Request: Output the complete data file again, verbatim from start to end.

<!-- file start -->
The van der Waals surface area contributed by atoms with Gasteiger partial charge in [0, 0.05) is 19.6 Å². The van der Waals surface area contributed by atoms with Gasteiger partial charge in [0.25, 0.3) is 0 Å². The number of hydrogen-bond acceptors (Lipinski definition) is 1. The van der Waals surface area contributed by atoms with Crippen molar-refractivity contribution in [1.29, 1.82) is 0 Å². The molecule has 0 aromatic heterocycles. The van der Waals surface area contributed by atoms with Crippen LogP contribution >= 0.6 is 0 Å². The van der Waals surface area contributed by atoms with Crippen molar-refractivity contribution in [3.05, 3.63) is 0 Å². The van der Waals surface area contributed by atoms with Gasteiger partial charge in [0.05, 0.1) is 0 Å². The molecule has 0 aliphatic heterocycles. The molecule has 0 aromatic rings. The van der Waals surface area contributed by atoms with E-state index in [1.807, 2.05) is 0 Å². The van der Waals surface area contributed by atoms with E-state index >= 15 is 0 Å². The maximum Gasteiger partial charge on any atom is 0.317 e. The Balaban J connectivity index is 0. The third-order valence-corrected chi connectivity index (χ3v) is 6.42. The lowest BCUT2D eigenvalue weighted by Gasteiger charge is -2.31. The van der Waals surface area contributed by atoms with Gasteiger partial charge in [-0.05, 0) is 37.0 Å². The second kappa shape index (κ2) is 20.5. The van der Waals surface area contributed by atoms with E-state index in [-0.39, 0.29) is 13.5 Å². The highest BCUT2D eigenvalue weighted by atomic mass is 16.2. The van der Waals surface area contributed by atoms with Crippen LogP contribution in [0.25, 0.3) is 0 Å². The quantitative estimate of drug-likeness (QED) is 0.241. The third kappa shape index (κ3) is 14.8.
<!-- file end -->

The van der Waals surface area contributed by atoms with Gasteiger partial charge in [0, 0.05) is 19.6 Å². The van der Waals surface area contributed by atoms with Gasteiger partial charge in [0.25, 0.3) is 0 Å². The number of hydrogen-bond acceptors (Lipinski definition) is 1. The van der Waals surface area contributed by atoms with Crippen molar-refractivity contribution in [1.29, 1.82) is 0 Å². The molecule has 0 aromatic heterocycles. The van der Waals surface area contributed by atoms with Crippen LogP contribution >= 0.6 is 0 Å². The van der Waals surface area contributed by atoms with Crippen molar-refractivity contribution in [3.05, 3.63) is 0 Å². The van der Waals surface area contributed by atoms with Gasteiger partial charge in [0.05, 0.1) is 0 Å². The molecule has 0 aliphatic heterocycles. The molecule has 0 aromatic rings. The van der Waals surface area contributed by atoms with E-state index in [1.807, 2.05) is 0 Å². The van der Waals surface area contributed by atoms with E-state index >= 15 is 0 Å². The maximum Gasteiger partial charge on any atom is 0.317 e. The Balaban J connectivity index is 0. The third-order valence-corrected chi connectivity index (χ3v) is 6.42. The lowest BCUT2D eigenvalue weighted by Gasteiger charge is -2.31. The van der Waals surface area contributed by atoms with Gasteiger partial charge in [-0.05, 0) is 37.0 Å². The second kappa shape index (κ2) is 20.5. The van der Waals surface area contributed by atoms with E-state index in [-0.39, 0.29) is 13.5 Å². The highest BCUT2D eigenvalue weighted by atomic mass is 16.2. The van der Waals surface area contributed by atoms with Crippen LogP contribution in [0.25, 0.3) is 0 Å². The quantitative estimate of drug-likeness (QED) is 0.241. The third kappa shape index (κ3) is 14.8.